A version of this article appeared in the print edition of The Daily Star on October 19, 2017, on page 4.
Economic growth in Lebanon has long been associated with growth in real estate, construction and tourism. In the period 2007 – 2010, the country’s real GDP growth hovered in the range of 8% to 10% mainly on account of large local and foreign investments in real estate and construction as well as a high tourism activity. Tourist arrivals made yearly double-digit leaps and peaked at more than 2 million tourists in 2010, unemployment gradually declined from 9.2% in 2007 to 6.2% in 2010 and the construction area authorized by permits doubled from 8.4 million sqm in 2007 to 16.03 million sqm in 2008.
The tides have shifted and Lebanon’s main economic drivers have suffered from 2011 to date. Lebanon is surrounded with countries where revolts have erupted in domino-fashion as of 2011 and has since then been particularly impacted by the Syrian war. At the time of writing, the Syrian war continues to generate spillovers on the Lebanese scene, the most important of which is the influx of 1.5 million Syrian refugees. A stock of unsold units has piled up in the real estate sector on account of dry demand, and the composition of tourists drifted away from heavy spenders to tourists with limited purchasing power. Accordingly, growth has dropped to an anemic 1% in 2016, the IMF said.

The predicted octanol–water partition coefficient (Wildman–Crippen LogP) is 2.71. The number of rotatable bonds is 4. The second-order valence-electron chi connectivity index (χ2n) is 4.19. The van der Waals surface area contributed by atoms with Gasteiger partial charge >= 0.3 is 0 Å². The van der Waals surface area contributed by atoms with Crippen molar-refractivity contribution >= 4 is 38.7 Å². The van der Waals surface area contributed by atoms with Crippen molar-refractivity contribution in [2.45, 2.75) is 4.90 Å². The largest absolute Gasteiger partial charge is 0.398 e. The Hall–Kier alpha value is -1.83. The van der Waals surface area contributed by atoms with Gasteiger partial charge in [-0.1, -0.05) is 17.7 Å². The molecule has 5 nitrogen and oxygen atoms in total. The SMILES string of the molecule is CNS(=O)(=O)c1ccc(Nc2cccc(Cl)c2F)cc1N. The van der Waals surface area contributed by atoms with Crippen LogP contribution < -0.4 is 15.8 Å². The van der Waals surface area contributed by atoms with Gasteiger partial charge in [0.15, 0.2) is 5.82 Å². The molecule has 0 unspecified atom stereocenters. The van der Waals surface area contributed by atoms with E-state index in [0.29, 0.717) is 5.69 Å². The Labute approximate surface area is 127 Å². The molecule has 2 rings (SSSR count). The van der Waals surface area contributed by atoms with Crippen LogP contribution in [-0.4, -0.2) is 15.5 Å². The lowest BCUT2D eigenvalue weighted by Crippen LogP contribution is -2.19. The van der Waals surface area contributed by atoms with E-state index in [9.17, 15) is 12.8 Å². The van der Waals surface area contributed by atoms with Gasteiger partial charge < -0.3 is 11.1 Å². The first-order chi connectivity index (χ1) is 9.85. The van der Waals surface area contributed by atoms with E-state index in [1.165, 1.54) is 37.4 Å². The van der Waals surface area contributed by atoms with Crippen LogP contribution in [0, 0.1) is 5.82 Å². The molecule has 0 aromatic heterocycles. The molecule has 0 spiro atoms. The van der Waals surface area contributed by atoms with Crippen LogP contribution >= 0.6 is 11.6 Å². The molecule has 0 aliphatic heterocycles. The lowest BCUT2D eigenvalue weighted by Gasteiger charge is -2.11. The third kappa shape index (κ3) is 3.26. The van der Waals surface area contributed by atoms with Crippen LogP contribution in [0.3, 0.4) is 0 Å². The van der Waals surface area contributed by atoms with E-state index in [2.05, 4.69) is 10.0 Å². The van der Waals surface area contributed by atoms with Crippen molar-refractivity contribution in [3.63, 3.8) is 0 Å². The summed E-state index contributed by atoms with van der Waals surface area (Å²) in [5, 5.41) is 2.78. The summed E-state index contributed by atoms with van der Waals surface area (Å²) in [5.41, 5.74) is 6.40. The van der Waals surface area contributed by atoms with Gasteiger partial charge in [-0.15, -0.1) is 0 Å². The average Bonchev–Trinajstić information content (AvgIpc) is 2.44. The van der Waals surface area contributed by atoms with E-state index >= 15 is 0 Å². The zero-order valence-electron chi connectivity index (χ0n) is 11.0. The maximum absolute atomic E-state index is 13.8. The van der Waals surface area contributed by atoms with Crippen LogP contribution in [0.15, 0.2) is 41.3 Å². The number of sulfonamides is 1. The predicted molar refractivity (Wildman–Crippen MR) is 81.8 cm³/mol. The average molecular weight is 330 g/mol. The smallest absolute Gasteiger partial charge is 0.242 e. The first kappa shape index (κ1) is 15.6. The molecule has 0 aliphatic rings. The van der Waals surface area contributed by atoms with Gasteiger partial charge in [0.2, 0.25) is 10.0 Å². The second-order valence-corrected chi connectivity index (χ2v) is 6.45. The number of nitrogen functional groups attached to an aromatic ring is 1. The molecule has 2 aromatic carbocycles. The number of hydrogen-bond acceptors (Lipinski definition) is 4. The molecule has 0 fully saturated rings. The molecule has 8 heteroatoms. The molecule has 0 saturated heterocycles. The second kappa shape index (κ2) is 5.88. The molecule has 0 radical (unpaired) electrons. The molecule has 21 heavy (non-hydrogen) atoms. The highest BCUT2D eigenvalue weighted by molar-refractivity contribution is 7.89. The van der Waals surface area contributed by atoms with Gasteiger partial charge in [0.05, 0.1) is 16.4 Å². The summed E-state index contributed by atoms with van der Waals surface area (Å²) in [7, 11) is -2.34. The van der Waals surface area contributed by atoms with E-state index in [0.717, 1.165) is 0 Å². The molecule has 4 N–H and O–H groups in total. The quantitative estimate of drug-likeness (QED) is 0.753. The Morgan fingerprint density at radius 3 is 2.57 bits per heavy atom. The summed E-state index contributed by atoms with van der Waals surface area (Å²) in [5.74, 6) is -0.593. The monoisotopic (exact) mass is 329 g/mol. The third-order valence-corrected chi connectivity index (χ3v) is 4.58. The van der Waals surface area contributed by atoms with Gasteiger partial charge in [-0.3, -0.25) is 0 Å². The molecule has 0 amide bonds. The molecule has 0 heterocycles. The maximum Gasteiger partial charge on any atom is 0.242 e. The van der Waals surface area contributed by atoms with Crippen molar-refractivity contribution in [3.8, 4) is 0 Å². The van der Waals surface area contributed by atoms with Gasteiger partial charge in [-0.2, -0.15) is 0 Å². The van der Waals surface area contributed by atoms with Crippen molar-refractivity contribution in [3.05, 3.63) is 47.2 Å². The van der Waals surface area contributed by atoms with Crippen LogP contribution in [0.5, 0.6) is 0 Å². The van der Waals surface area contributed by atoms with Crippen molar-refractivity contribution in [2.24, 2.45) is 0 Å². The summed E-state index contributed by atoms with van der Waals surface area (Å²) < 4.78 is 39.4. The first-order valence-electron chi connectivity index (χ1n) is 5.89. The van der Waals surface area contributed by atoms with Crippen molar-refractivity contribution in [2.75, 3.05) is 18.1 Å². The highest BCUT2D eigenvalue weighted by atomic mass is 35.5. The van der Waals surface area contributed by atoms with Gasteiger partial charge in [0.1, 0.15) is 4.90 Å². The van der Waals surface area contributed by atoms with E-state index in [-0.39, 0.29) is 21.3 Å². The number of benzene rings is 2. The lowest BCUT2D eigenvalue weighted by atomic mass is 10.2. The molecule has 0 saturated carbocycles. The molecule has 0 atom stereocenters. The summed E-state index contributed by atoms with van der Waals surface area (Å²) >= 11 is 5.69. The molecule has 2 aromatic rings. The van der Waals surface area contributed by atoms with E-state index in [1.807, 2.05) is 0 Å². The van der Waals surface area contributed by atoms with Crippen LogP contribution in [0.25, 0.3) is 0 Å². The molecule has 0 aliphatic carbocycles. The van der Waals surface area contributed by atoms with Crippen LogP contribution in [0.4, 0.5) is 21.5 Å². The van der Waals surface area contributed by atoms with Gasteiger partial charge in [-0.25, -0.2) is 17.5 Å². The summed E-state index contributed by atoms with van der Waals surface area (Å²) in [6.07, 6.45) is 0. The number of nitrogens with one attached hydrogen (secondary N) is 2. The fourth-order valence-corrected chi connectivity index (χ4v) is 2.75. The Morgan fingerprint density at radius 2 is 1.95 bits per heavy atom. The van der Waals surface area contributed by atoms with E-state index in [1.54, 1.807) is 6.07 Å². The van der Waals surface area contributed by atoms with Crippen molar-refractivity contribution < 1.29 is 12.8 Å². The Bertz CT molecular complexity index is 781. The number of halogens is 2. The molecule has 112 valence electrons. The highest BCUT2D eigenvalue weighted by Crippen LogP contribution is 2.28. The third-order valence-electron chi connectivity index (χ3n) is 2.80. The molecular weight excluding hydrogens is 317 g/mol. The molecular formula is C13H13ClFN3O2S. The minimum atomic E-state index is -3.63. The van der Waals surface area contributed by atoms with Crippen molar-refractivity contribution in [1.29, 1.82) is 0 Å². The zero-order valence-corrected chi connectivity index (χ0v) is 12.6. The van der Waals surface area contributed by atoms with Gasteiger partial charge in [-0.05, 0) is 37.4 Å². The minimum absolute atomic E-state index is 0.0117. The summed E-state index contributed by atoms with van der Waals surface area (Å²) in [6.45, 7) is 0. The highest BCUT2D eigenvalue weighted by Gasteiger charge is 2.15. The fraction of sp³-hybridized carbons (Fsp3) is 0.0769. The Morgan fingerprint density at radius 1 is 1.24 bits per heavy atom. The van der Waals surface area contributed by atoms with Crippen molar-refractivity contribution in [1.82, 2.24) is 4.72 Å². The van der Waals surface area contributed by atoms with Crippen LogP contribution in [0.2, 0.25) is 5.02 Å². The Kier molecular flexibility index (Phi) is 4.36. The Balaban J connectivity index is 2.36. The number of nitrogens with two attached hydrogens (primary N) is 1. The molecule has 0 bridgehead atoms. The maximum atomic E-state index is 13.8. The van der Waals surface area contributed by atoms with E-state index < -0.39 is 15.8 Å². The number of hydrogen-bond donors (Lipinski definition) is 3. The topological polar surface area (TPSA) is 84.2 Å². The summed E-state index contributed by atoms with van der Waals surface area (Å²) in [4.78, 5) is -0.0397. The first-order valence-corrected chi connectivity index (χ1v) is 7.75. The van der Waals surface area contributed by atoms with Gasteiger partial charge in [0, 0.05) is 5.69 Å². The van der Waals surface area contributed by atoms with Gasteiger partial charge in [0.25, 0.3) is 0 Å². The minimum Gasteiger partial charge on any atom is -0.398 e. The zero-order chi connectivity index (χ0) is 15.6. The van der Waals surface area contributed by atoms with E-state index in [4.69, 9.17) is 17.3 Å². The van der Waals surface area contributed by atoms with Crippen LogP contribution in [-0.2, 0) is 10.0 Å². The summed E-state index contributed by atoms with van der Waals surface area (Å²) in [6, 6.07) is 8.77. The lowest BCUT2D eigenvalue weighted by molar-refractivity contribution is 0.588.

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Infrastructure Investments essential overdue
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